Am I the only one who connects French/Swiss filmmaker Jean-Luc Godard and Bob Dylan, both stunningly prolific and ever-uncompromising, modernist geniuses whose challenging films and songs have been with the world since c.1960? For more than four decades, their daring artistic twists and spins have alternately exhilarated and frustrated their fans. By temperament, both are moody, aloof, and suffer no fools. Both are lady-killers who often have been bad to their ladies. Curiously, both talk their own species of private language, even in public, with sphinx-like logic a common denominator. Can you imagine a normal conversation with either? "Jean-Luc, seen any good movies lately?" "Bob, how about those Sox?"
I'll admit it. This veteran interviewer is intimidated to speak with Godard. I've passed the French New Wave cineaste on a New York street and bowed my head. What could I say that would interest him? He takes no pleasure discussing the cinema. He has little patience for flattery, or, the opposite, in being challenged. He'd never turn the tables and ask personal questions of the interviewer. He wouldn't give a damn. Even Colin MacCabe, a British critic who has known Godard for years and has authored the new Godard: A Portrait of the Artist at Seventy (FSG, $25), confesses in the book, "...fond as I was of the old brute, I'd never thought he had found my company irresistible."
MacCabe talks of Godard's "complete indifference to normal social convention," and imagines Godard at a party, displaying "an asocial silence which could freeze a room instantly." As a child in Switzerland, Jean-Luc was a thief and shoplifter. As a young man in France, he was the morose one of the Cahiers du Cinema crowd, who had little to say after watching movies. On the dole in the 1950s, he stole first editions from friends and sold them for admissions to to the cinema. When he secured a real job, it was an unlikely one, considering his introversion, considering his future intense loathing of Hollywood: for two years, he was PR head of 20th Century Fox's Paris office. Francois Truffaut was among his Cahiers film critic friends, and provided the story which motivated Breathless (1959), Godard's extraordinary breakthrough film. A few years later, they had a harsh, fatal falling out over politics, as Godard, by then an ultra-leftist, could no longer abide Truffaut's classic-style middle-class films. When Truffaut died of a brain tumor in 1984, Godard admitted he felt nothing at all.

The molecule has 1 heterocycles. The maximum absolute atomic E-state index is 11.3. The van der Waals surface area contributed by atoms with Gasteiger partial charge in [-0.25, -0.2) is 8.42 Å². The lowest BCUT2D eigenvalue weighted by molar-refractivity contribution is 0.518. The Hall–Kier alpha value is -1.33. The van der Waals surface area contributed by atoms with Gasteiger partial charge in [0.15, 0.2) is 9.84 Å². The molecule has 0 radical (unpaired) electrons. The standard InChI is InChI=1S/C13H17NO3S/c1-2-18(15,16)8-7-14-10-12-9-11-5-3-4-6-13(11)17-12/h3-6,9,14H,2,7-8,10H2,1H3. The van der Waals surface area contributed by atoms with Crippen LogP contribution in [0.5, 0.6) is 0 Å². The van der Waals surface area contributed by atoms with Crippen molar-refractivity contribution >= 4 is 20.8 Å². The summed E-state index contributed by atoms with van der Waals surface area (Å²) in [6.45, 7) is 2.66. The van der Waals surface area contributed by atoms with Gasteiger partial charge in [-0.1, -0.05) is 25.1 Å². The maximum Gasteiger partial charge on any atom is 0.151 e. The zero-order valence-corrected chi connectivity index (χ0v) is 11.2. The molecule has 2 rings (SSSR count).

Anna Karina was a runaway girl from Denmark who, after Godard spotted her in a bubble-bath commercial, starred in his classic works (Vivra sa Vie, Pierrot le fou, etc.), and became, briefly, Mme. Godard. "For Godard, the story is of crippling jealousy," writes MacCabe, "for Karina, of desperate solitude." He stalked her everywhere. Their child was stillborn. He left her for months without explanation. She tries suicide several times. He hit her. They bitterly divorced.
Godard was never the greatest human being, though he's long settled down, residing since 1970 in a small Swiss town with filmmaker Anne-Marie Mieville. Mieville did not consent to be interviewed for MacCabe's book; and whatever conversations were had with Godard provided scant personal information. The result is a failure as an intimate biography-Godard remains an enigma- but an excellent book for putting Godard's oeuvre into a social/political/theoretical context.
Godardians are divided. Is his career about the crown years of 1959-1966, Breathless to Weekend, and afterward incomprehensible self-indulgence? Or has his vision crystallized through passing time, even as his films become so private, esoteric, opaque? MacCabe is among the "later Godardians." He adores Godard's video essays of the 1990s, melancholy and elegaic, and compares the 1998 tome, Histoire (s) du cinema, to Finnegans Wake. Ultimately, that's what's needed of a biographer, someone partisan like MacCabe, convinced that Godard at a cranky 70 remains the most vital filmmaker in the world.